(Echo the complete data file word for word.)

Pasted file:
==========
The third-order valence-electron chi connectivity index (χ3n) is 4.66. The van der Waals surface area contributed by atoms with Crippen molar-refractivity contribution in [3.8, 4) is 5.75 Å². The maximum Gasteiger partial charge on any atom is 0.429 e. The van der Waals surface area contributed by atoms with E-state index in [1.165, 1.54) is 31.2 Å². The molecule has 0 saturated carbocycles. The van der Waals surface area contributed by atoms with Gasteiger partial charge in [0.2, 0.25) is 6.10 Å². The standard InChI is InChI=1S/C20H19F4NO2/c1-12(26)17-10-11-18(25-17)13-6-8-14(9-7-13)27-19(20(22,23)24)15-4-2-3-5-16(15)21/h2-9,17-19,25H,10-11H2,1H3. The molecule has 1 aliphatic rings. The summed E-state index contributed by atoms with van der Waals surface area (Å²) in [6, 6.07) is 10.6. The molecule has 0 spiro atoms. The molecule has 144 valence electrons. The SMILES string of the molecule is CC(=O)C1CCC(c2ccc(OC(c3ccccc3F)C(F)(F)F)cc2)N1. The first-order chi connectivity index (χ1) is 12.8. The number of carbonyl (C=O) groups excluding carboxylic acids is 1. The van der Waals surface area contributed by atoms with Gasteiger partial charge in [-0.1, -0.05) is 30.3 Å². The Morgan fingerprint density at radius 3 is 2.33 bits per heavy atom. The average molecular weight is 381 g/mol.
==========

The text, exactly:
The third-order valence-electron chi connectivity index (χ3n) is 4.66. The van der Waals surface area contributed by atoms with Crippen molar-refractivity contribution in [3.8, 4) is 5.75 Å². The maximum Gasteiger partial charge on any atom is 0.429 e. The van der Waals surface area contributed by atoms with E-state index in [1.165, 1.54) is 31.2 Å². The molecule has 0 saturated carbocycles. The van der Waals surface area contributed by atoms with Gasteiger partial charge in [0.2, 0.25) is 6.10 Å². The standard InChI is InChI=1S/C20H19F4NO2/c1-12(26)17-10-11-18(25-17)13-6-8-14(9-7-13)27-19(20(22,23)24)15-4-2-3-5-16(15)21/h2-9,17-19,25H,10-11H2,1H3. The molecule has 1 aliphatic rings. The summed E-state index contributed by atoms with van der Waals surface area (Å²) in [6, 6.07) is 10.6. The molecule has 0 spiro atoms. The molecule has 144 valence electrons. The SMILES string of the molecule is CC(=O)C1CCC(c2ccc(OC(c3ccccc3F)C(F)(F)F)cc2)N1. The first-order chi connectivity index (χ1) is 12.8. The number of carbonyl (C=O) groups excluding carboxylic acids is 1. The van der Waals surface area contributed by atoms with Gasteiger partial charge in [-0.1, -0.05) is 30.3 Å². The Morgan fingerprint density at radius 3 is 2.33 bits per heavy atom. The average molecular weight is 381 g/mol.